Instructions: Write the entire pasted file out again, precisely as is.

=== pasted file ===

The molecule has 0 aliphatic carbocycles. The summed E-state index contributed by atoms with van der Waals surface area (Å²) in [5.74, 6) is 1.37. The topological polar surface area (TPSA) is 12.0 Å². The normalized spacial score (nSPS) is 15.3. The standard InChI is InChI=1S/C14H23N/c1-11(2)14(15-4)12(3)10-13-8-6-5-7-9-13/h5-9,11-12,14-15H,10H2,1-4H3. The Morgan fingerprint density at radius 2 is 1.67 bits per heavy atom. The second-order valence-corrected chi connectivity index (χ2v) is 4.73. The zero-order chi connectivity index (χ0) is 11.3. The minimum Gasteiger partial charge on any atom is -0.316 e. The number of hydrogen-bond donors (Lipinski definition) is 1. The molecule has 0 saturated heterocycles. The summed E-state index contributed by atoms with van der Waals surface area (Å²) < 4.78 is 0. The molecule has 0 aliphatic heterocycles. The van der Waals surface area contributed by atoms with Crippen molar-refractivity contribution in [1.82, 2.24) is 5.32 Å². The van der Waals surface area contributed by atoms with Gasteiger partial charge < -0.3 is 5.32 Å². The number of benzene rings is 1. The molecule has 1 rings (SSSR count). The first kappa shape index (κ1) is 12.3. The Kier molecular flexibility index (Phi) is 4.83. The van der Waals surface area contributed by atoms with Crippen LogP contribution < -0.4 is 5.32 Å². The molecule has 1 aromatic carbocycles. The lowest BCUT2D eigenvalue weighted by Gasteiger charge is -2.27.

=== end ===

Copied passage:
The molecule has 0 aliphatic carbocycles. The summed E-state index contributed by atoms with van der Waals surface area (Å²) in [5.74, 6) is 1.37. The topological polar surface area (TPSA) is 12.0 Å². The normalized spacial score (nSPS) is 15.3. The standard InChI is InChI=1S/C14H23N/c1-11(2)14(15-4)12(3)10-13-8-6-5-7-9-13/h5-9,11-12,14-15H,10H2,1-4H3. The Morgan fingerprint density at radius 2 is 1.67 bits per heavy atom. The second-order valence-corrected chi connectivity index (χ2v) is 4.73. The zero-order chi connectivity index (χ0) is 11.3. The minimum Gasteiger partial charge on any atom is -0.316 e. The number of hydrogen-bond donors (Lipinski definition) is 1. The molecule has 0 saturated heterocycles. The summed E-state index contributed by atoms with van der Waals surface area (Å²) < 4.78 is 0. The molecule has 0 aliphatic heterocycles. The van der Waals surface area contributed by atoms with Crippen molar-refractivity contribution in [1.82, 2.24) is 5.32 Å². The van der Waals surface area contributed by atoms with Gasteiger partial charge < -0.3 is 5.32 Å². The number of benzene rings is 1. The molecule has 1 rings (SSSR count). The first kappa shape index (κ1) is 12.3. The Kier molecular flexibility index (Phi) is 4.83. The van der Waals surface area contributed by atoms with Crippen LogP contribution < -0.4 is 5.32 Å². The molecule has 1 aromatic carbocycles. The lowest BCUT2D eigenvalue weighted by Gasteiger charge is -2.27.